KLD / Jantzi Global Environmental Index, Jantzi Research, Ethical Investment Research Service (Vigeo EIRIS) and Innovest (among others) analyse the corporations’ socially responsible and environmentally-sound behaviours. Some of their indices (to name a few) emphasise on the impact of products (e.g. resource use, waste), the production process (e.g. logging, pesticides), or proactive corporate activity (e.g. clean energy, recycling). Similarly, social issues are also a common category for these contractors. In the main, the SRI indices benchmark different types of firms hailing from diverse industries and sectors. They adjust their weighting for specific screening criteria as they choose which firms to include (or exclude) from their indices. One of the oldest SRI indices for CSR and Sustainability ratings is the Dow Jones Sustainability Index. The companies that are featured in the Dow Jones Indices are analysed by the Sustainable Asset Management (SAM) Group (i.e. a Swiss asset management company). Another popular SRI index is FTSE Russell’s KLD’s Domini 400 Social Index (also known as the KLD400) which partners with the Financial Times on a range of issues. Similarly, the Financial Times partners with an ESG research firm (i.e. EIRES) to construct its FTSE4 Good Index series.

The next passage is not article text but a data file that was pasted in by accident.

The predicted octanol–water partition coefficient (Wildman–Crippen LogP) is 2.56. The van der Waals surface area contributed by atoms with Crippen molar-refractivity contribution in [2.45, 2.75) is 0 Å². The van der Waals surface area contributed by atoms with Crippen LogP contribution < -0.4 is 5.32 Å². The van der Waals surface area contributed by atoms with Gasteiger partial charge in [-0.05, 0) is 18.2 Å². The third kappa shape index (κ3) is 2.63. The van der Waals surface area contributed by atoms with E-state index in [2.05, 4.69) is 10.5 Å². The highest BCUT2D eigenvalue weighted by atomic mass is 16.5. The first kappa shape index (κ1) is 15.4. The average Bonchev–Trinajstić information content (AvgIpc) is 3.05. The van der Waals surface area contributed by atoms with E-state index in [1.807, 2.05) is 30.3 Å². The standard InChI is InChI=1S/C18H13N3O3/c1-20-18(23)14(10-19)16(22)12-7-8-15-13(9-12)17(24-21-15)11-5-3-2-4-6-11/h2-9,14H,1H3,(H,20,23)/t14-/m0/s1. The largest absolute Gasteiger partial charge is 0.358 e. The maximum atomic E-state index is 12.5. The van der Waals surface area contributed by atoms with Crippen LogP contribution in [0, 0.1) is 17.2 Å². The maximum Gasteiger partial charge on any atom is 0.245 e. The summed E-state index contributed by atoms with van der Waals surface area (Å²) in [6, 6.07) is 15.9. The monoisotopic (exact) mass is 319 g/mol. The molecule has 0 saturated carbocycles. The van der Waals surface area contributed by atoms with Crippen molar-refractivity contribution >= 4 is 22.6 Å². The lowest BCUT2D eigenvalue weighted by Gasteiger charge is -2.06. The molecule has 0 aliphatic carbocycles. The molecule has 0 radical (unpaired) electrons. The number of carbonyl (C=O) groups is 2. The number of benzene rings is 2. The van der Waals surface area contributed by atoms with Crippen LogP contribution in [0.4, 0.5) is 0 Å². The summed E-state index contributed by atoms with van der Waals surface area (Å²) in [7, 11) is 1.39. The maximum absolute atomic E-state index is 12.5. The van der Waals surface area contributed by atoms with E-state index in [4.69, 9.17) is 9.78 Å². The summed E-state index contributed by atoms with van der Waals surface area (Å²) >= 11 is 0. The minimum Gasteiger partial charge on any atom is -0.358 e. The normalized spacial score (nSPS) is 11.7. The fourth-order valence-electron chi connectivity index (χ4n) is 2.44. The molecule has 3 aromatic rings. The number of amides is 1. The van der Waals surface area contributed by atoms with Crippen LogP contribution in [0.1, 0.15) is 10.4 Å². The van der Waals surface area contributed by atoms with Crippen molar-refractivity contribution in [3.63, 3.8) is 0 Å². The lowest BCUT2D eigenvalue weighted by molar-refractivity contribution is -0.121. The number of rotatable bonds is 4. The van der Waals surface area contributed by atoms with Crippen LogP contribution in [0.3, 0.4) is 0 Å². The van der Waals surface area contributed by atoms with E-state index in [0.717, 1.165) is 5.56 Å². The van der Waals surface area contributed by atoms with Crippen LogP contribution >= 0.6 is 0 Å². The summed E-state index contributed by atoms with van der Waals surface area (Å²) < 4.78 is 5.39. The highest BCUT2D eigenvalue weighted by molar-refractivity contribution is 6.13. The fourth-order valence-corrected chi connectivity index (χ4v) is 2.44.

Smaller FTSE Responsible Investment Indices include the Catholic Values Index, the Calvert Social Index, the FTSE4Good indices, and the Dow Jones family of SRI Indices, among others. The KLD400 index screens the companies’ performance on a set of ESG criteria. It eliminates those companies that are involved in non-eligible industries. Impax, a specialist finance house (that focuses on the markets for cleaner or more efficient delivery of basic services of energy, water and waste) also maintain a group of FTSE Indices that are related to environmental technologies and business activities (FTSE Environment Technology and Environmental Opportunities). The Catholic Values Index uses the US Conference of Catholic Bishops’ Socially Responsible Investment Guidelines (i.e. positive screening approach) to scrutinise eligible companies (e.g., corporations with generous wage and benefit policies, or those who create environmentally beneficial technologies). This index could also exclude certain businesses trading in “irresponsible” activities. Calvert Group’s Calvert Social Index examines 1,000 of the largest US companies according to their social audit of four criteria: the company’s products, their impact on the environment, labour relations, and community relations. The latter “community relations” variable includes issues such as the treatment of indigenous people, provision of local credit, operations of overseas subsidiaries, and the like. The responsible companies are then featured in the Index when and if they meet Calvert’s criteria. This index also maintains a target economic sector weighting scheme.